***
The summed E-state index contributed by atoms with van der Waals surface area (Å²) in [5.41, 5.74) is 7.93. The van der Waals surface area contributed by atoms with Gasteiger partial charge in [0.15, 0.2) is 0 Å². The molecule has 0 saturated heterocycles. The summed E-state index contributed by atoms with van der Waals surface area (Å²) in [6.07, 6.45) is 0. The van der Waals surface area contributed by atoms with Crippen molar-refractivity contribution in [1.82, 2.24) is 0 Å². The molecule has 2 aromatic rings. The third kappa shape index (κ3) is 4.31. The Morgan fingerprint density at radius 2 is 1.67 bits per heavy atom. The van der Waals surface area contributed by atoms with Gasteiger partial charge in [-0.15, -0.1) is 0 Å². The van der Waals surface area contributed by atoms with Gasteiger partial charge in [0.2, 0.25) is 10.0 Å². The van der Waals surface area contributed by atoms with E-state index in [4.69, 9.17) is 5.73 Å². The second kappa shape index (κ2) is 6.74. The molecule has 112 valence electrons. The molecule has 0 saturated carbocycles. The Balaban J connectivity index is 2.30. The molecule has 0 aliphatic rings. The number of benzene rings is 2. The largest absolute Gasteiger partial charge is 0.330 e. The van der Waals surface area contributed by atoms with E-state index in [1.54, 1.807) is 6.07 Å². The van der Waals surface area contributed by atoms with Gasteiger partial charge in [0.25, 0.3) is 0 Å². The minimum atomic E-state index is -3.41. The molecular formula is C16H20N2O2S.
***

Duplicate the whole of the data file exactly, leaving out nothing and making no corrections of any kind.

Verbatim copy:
The summed E-state index contributed by atoms with van der Waals surface area (Å²) in [5.41, 5.74) is 7.93. The van der Waals surface area contributed by atoms with Gasteiger partial charge in [0.15, 0.2) is 0 Å². The molecule has 0 saturated heterocycles. The summed E-state index contributed by atoms with van der Waals surface area (Å²) in [6.07, 6.45) is 0. The van der Waals surface area contributed by atoms with Crippen molar-refractivity contribution in [1.82, 2.24) is 0 Å². The molecule has 2 aromatic rings. The third kappa shape index (κ3) is 4.31. The Morgan fingerprint density at radius 2 is 1.67 bits per heavy atom. The van der Waals surface area contributed by atoms with Gasteiger partial charge in [-0.15, -0.1) is 0 Å². The van der Waals surface area contributed by atoms with Gasteiger partial charge in [0.2, 0.25) is 10.0 Å². The van der Waals surface area contributed by atoms with E-state index in [4.69, 9.17) is 5.73 Å². The second kappa shape index (κ2) is 6.74. The molecule has 112 valence electrons. The molecule has 0 saturated carbocycles. The Balaban J connectivity index is 2.30. The molecule has 0 aliphatic rings. The number of benzene rings is 2. The largest absolute Gasteiger partial charge is 0.330 e. The van der Waals surface area contributed by atoms with E-state index in [1.54, 1.807) is 6.07 Å². The van der Waals surface area contributed by atoms with Gasteiger partial charge in [0.25, 0.3) is 0 Å². The minimum atomic E-state index is -3.41. The molecular formula is C16H20N2O2S.